Tuesday, 14 October 2014

Smart Lithium Battery From Stanford Warns About Potential Fire.



Stanford: The ultrathin copper sensor is deposited atop a conventional battery separator (white square) as part of an early warning system to alert users that a lithium-ion battery is overheating.


  Still under the radar screens of the majority of investors the new mega trend is emerging. Unbearable air pollution, largest auto-market in the world and electric cars are making China the battle ground for this new industrial rEvolution. China has announced the war on pollution and moves very fast into Wind, Solar and Gas energy generation.
  Lithium technology is developing very fast these days to meet the requirements for auto-industry. Stanford researches are making another very important step to make lithium batteries safer. Tesla Motors demonstrates what electric cars can deliver and matches McLaren F1 in acceleration from 0 to 60 in 3.2s. 
  Now all these developments, including Tesla Gigafactory and LG Chem Megafactory in Nanjing should bring electric cars for the mass market. Places like China cannot sustain "the normal mobility" any more. It is the question of survival in the urban centres in China now. Electric cars provides this groundbreaking opportunity.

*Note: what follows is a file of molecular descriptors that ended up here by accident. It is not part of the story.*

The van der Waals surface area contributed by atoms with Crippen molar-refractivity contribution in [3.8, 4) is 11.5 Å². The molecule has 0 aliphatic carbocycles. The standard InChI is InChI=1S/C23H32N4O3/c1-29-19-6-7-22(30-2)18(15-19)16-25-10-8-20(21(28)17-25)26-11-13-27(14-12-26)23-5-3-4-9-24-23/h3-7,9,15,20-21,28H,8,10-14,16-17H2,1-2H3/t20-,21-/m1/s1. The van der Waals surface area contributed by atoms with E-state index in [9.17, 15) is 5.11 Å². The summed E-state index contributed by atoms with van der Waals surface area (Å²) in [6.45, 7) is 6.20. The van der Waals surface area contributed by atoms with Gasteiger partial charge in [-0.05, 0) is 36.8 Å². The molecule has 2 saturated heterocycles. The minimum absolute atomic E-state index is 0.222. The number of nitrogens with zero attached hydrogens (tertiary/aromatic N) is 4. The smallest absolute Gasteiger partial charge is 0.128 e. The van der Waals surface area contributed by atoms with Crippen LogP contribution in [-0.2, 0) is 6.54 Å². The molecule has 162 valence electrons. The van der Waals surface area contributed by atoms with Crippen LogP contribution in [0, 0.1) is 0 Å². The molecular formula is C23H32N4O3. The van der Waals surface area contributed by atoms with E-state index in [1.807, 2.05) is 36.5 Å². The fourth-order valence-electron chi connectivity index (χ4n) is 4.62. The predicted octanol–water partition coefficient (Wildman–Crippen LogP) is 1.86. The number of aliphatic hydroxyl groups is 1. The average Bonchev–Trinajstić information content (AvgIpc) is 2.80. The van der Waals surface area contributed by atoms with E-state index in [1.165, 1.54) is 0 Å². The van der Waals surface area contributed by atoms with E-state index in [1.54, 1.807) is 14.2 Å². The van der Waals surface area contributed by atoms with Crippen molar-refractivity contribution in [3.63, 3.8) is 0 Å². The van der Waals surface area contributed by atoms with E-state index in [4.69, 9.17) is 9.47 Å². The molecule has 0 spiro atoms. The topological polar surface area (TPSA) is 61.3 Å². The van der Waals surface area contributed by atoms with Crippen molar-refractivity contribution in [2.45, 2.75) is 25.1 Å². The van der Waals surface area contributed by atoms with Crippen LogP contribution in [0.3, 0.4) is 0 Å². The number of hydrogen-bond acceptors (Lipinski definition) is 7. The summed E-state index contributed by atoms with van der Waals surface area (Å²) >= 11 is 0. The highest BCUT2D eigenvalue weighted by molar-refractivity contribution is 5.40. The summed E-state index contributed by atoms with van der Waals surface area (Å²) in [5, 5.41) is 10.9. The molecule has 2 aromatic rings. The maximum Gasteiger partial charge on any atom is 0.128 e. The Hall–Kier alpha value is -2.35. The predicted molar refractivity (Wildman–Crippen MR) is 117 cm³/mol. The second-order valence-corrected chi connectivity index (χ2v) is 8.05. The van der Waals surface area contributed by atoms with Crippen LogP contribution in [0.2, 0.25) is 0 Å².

Electric Cars To The Rescue: China Pollution Levels Hit 20 Times Safe Limit.



The Guardian.

  China has escalated electric cars to the status of strategic industry and is building the supply chain of Strategic Commodities for the electric cars, mobile devices and alternative energy. LG Chem has announced its own Megafactory in China to produce 100,000 lithium batteries for electric cars per year.   International Lithium becomes the part of the vertically integrated lithium business in the huge market in China with its strategic partner Ganfeng Lithium. Read more."




China Rolls Out Welcome Mat for Electric Cars: Ganfeng Lithium Partners with International Lithium in Argentina and Ireland.



Stanford news:


Stanford scientists create a 'smart' lithium-ion battery that warns of potential fire hazards

  
Stanford's Yi Cui and colleagues have created a lithium-ion battery that alerts users of potential overheating and fire.
BY 
Stanford University scientists have developed a "smart" lithium-ion battery that gives ample warning before it overheats and bursts into flames.
The new technology is designed for conventional lithium-ion batteries now used in billions of cellphones, laptops and other electronic devices, as well as a growing number of cars and airplanes.
"Our goal is to create an early-warning system that saves lives and property," said Yi Cui, an associate professor of materials science and engineering. "The system can detect problems that occur during the normal operation of a battery, but it does not apply to batteries damaged in a collision or other accident."
Cui and his colleagues describe the new technology in a study published in the Oct. 13 issue of the journal Nature Communications... Stanford news."